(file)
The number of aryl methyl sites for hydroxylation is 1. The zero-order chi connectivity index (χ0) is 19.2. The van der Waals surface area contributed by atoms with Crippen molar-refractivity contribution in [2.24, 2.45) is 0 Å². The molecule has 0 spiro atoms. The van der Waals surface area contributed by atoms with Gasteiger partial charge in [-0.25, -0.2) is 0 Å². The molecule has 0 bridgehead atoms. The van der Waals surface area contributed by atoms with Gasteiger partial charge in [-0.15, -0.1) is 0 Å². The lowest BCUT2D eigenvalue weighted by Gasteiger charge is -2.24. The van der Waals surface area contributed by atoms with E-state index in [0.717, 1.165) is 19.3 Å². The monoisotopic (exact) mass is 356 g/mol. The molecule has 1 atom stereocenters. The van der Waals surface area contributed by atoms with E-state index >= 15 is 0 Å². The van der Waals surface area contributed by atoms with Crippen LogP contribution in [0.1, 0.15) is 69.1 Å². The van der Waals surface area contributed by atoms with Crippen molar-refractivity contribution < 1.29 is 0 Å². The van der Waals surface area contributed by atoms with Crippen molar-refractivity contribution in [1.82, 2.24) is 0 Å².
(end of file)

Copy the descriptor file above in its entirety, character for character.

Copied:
The number of aryl methyl sites for hydroxylation is 1. The zero-order chi connectivity index (χ0) is 19.2. The van der Waals surface area contributed by atoms with Crippen molar-refractivity contribution in [2.24, 2.45) is 0 Å². The molecule has 0 spiro atoms. The van der Waals surface area contributed by atoms with Gasteiger partial charge in [-0.25, -0.2) is 0 Å². The molecule has 0 bridgehead atoms. The van der Waals surface area contributed by atoms with Gasteiger partial charge in [-0.15, -0.1) is 0 Å². The lowest BCUT2D eigenvalue weighted by Gasteiger charge is -2.24. The van der Waals surface area contributed by atoms with E-state index in [0.717, 1.165) is 19.3 Å². The monoisotopic (exact) mass is 356 g/mol. The molecule has 1 atom stereocenters. The van der Waals surface area contributed by atoms with E-state index >= 15 is 0 Å². The van der Waals surface area contributed by atoms with Crippen LogP contribution in [0.1, 0.15) is 69.1 Å². The van der Waals surface area contributed by atoms with Crippen molar-refractivity contribution < 1.29 is 0 Å². The van der Waals surface area contributed by atoms with Crippen molar-refractivity contribution in [1.82, 2.24) is 0 Å².